822 F2d 553 Martin v. Dallas County Texas a

822 F.2d 553

Fonzie O. MARTIN, Plaintiff-Appellant,
DALLAS COUNTY, TEXAS, Bill Long, A. Ramirez, and Don Byrd,
Defendants- Appellees.

No. 87-1051
Summary Calendar.

United States Court of Appeals,
Fifth Circuit.

July 28, 1987.
Rehearing Denied Aug. 27, 1987.

Douglas R. Larson, Larson & Trantham, Dallas, Tex., for plaintiff-appellant.

Peter L. Harlan, Asst. Dist. Atty., Dallas, Tex., for defendants-appellees.

Appeal from the United States District Court For the Northern District of Texas.

Before POLITZ, WILLIAMS, and JONES, Circuit Judges.

EDITH H. JONES, Circuit Judge:

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The district court granted summary judgment to the defendants on appellant's Sec. 1983 claim that he was held in jail 3 1/2 weeks longer than he should have been for a DWI sentence. We affirm in part and remand in part on somewhat different grounds than those used by the district court.


On March 26, 1984, plaintiff pleaded guilty to the crime of driving while intoxicated and received a probated five-year sentence requiring that he serve 30 days in the Dallas County jail and pay a $500 fine at the rate of $15 per month. The court gave credit for time previously served against the 30 day sentence, which entitled plaintiff to be released on April 24. Plaintiff was not released until May 19, 1984. His lawsuit alleged somewhat inelegantly that he was "negligently and maliciously" deprived of his right to freedom from illegal incarceration because of poverty, freedom from unlawful arrest, and freedom from detention secured by the fourth amendment and the due process clauses of the fifth and fourteenth amendments. Defendants included Dallas County; Bill Long, the Dallas County District Clerk; "A. Ramirez," an employee in the clerk's office; and Donald Byrd, Dallas County Sheriff. Service was never made on Byrd, so he never appeared. Although the county originally appeared and answered on behalf of A. Ramirez, it later discovered that she no longer worked for the district clerk. The county moved to withdraw its appearance on behalf of Ramirez, who had not been properly served. This motion was not ruled upon by the district court.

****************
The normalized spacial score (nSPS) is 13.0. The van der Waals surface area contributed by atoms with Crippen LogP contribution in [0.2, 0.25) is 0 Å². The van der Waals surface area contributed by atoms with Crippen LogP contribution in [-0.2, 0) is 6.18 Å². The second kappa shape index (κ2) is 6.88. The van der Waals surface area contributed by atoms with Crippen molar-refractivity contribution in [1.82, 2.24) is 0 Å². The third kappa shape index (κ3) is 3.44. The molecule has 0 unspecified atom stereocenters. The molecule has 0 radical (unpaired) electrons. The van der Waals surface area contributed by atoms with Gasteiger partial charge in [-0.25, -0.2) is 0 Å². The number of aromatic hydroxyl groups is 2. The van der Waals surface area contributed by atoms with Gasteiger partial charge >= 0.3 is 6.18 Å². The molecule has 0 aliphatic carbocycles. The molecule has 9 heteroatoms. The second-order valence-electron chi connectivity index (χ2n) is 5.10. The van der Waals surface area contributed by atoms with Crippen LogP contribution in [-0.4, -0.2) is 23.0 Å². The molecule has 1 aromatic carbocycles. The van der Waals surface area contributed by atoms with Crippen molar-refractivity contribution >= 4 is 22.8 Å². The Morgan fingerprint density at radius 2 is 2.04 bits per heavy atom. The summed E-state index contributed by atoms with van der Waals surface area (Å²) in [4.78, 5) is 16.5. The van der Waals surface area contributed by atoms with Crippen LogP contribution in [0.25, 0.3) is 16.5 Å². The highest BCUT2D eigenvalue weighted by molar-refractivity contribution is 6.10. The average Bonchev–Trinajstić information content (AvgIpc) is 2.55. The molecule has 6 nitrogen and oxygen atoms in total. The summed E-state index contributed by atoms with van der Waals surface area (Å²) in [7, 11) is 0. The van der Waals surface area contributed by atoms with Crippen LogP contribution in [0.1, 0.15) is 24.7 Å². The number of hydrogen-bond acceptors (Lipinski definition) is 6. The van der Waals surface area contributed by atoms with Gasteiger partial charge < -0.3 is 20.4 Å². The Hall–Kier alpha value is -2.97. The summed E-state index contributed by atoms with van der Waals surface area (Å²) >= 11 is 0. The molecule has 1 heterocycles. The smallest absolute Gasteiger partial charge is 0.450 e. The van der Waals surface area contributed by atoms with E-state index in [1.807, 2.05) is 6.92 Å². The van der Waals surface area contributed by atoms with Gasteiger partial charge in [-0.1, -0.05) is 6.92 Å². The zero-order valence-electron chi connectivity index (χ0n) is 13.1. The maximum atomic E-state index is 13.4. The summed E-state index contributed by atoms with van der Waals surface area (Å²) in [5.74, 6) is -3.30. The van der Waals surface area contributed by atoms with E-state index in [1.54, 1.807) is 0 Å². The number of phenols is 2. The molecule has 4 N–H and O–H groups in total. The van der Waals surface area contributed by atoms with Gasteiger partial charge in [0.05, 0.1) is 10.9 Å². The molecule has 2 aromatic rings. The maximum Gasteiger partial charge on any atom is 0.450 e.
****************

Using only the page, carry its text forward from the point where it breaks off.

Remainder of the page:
The defendants Dallas County and Long filed a summary judgment motion supported by numerous affidavits describing the county's policy for keeping track of offenders' sentences and releasing them accordingly. Long's affidavit denied that he participated, approved or acquiesced in Martin's wrongful detention. Martin filed no controverting evidence,1 and summary judgment was granted to Dallas County and Long. In an apparent oversight or outpouring of generosity to the other named defendants, the district court also awarded summary judgment to Ramirez and Byrd.


The district court's action is premised on its approval of the defendants' analysis that Martin's wrongful incarceration constituted a deprivation of liberty without due process of law. This theory may be inferred from Martin's complaint. Whether such deprivation came about intentionally or negligently, both of which allegations are found in the complaint, this aspect of the case falls within the ambit of Parratt v. Taylor, 451 U.S. 527, 101 S.Ct. 1908, 68 L.Ed.2d 420 (1981) and Hudson v. Palmer, 468 U.S. 517, 104 S.Ct. 3194, 82 L.Ed.2d 393 (1984). Parratt and Hudson hold that no constitutional claim may be asserted by a plaintiff who was deprived of his liberty or property by negligent or intentional conduct of public officials, unless the state procedures under which those officials acted are unconstitutional or state law fails to afford an adequate post-deprivation remedy for their conduct. Parratt, 451 U.S. at 543, 101 S.Ct. at 1917; Hudson, 468 U.S. at 533, 104 S.Ct. at 3204. In Holloway v. Walker, 784 F.2d 1287 (5th Cir.1986), this court applied the Paratt/Hudson doctrine to an alleged conspiracy between a state court judge and private parties to "fix" a civil suit and deprive the plaintiff of his property. Holding that no Sec. 1983 claim had been stated, this court found the Texas court system provided an adequate post-deprivation remedy through the right of appeal to restore any wrongfully taken property. On rehearing, this court held that: